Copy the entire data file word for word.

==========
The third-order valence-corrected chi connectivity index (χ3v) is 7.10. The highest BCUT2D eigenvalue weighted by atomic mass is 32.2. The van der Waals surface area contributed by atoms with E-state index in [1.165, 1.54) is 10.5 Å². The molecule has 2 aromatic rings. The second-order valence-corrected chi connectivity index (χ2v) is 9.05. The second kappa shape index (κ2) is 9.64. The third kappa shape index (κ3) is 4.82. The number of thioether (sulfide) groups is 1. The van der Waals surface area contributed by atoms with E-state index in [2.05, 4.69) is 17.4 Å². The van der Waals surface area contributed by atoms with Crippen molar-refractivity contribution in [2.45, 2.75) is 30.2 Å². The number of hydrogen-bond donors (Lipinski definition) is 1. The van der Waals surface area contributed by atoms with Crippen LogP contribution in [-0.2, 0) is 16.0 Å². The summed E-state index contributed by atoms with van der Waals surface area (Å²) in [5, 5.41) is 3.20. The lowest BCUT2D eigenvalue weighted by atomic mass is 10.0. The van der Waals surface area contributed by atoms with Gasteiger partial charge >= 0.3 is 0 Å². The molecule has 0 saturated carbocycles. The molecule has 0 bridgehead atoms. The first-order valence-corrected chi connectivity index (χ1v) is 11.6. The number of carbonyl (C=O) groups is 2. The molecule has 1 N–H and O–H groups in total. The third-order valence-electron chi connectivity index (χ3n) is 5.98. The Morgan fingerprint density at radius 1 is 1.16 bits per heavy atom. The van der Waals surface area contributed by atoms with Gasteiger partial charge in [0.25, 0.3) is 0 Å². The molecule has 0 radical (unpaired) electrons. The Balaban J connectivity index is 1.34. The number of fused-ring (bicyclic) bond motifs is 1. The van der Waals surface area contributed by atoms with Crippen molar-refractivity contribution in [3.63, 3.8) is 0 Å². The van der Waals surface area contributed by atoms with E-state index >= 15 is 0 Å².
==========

The third-order valence-corrected chi connectivity index (χ3v) is 7.10. The highest BCUT2D eigenvalue weighted by atomic mass is 32.2. The van der Waals surface area contributed by atoms with E-state index in [1.165, 1.54) is 10.5 Å². The molecule has 2 aromatic rings. The second-order valence-corrected chi connectivity index (χ2v) is 9.05. The second kappa shape index (κ2) is 9.64. The third kappa shape index (κ3) is 4.82. The number of thioether (sulfide) groups is 1. The van der Waals surface area contributed by atoms with E-state index in [2.05, 4.69) is 17.4 Å². The van der Waals surface area contributed by atoms with Crippen molar-refractivity contribution in [2.45, 2.75) is 30.2 Å². The number of hydrogen-bond donors (Lipinski definition) is 1. The van der Waals surface area contributed by atoms with Crippen LogP contribution in [-0.2, 0) is 16.0 Å². The summed E-state index contributed by atoms with van der Waals surface area (Å²) in [5, 5.41) is 3.20. The lowest BCUT2D eigenvalue weighted by atomic mass is 10.0. The van der Waals surface area contributed by atoms with Gasteiger partial charge >= 0.3 is 0 Å². The molecule has 0 saturated carbocycles. The molecule has 0 bridgehead atoms. The first-order valence-corrected chi connectivity index (χ1v) is 11.6. The number of carbonyl (C=O) groups is 2. The molecule has 1 N–H and O–H groups in total. The third-order valence-electron chi connectivity index (χ3n) is 5.98. The Morgan fingerprint density at radius 1 is 1.16 bits per heavy atom. The van der Waals surface area contributed by atoms with Gasteiger partial charge in [0.25, 0.3) is 0 Å². The molecule has 0 radical (unpaired) electrons. The Balaban J connectivity index is 1.34. The number of fused-ring (bicyclic) bond motifs is 1. The van der Waals surface area contributed by atoms with Crippen molar-refractivity contribution in [3.63, 3.8) is 0 Å². The van der Waals surface area contributed by atoms with E-state index >= 15 is 0 Å².